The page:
Particle Physics Seminar: Spectral Splitting in Phase-Mismatched Harmonics
Raz Halifa, TAU
High harmonic generation (HHG) from the interaction of intense laser pulses with gas has been abundantly studied both theoretically [1-2] and experimentally [3-4] for over three decades. The generated extreme-ultraviolet (XUV) pulse trains enabled new means for probing molecular dynamics on femtosecond to attosecond time scales. However, since the spectral content of these pulses is formed out of discrete odd harmonics of the fundamental frequency, they are suboptimal for accessing specific molecular excited states.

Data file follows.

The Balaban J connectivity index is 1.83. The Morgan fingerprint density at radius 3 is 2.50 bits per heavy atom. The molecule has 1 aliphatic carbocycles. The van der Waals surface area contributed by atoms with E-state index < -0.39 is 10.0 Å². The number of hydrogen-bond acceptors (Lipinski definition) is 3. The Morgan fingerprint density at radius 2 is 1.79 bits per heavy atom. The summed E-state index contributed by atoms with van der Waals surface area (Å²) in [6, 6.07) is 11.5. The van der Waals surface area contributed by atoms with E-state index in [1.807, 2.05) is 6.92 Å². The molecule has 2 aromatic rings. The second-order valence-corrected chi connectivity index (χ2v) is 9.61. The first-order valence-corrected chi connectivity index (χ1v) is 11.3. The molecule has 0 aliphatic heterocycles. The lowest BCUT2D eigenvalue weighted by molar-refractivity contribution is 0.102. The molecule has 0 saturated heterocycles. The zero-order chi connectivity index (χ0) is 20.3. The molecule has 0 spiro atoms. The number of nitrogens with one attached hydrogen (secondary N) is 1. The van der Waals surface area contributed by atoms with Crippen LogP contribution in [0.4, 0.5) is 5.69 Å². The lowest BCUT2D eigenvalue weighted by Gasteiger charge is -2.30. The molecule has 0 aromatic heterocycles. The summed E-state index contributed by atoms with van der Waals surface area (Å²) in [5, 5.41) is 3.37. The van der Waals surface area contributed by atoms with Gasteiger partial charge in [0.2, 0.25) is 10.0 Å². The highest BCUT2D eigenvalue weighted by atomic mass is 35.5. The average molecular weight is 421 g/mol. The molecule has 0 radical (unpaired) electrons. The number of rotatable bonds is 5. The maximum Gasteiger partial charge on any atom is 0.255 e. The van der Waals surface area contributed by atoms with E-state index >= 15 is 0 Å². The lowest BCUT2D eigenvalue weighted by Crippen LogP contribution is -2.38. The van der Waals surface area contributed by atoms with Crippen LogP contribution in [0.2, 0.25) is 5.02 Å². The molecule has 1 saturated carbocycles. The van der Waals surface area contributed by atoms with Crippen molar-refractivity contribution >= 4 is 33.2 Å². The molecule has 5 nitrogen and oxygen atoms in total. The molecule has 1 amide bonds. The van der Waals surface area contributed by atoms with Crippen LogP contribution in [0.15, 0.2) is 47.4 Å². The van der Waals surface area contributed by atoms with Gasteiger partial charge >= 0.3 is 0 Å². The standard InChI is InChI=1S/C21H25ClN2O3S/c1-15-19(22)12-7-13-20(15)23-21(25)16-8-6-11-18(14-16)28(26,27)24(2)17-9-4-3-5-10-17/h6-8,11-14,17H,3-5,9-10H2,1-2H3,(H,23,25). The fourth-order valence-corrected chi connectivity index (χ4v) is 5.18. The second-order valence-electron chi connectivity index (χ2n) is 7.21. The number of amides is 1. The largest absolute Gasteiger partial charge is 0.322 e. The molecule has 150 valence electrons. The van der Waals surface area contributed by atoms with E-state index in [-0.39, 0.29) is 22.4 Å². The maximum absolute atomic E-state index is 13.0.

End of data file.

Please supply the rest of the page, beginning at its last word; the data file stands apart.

In this talk, I will show how when using multi-TW laser pulses with extreme temporal chirp, a variety of quasi-phase-matching conditions emerge which enable manipulation of the spectral content of the XUV beam, broadening it and even splitting each harmonic into multiple discrete frequencies. I will explain the macroscopic origin of these splits and why a multi-TW laser system is necessary to observe it.
 A. L'Huillier, K. J. Schafer, and K. C. Kulander, Journal of Physics B: Atomic, Molecular and Optical Physics 24, 3315 (1991).
 M. Lewenstein, et al, Phys. Rev. A 49 (1994).
 T. Popmintchev, et al, PNAS , 1 (2009).
 C. M. Heyl, et al, Optica 3 (2016).
Seminar Organizers: Dr. Michael Geller & Dr. Adi Ashkanzi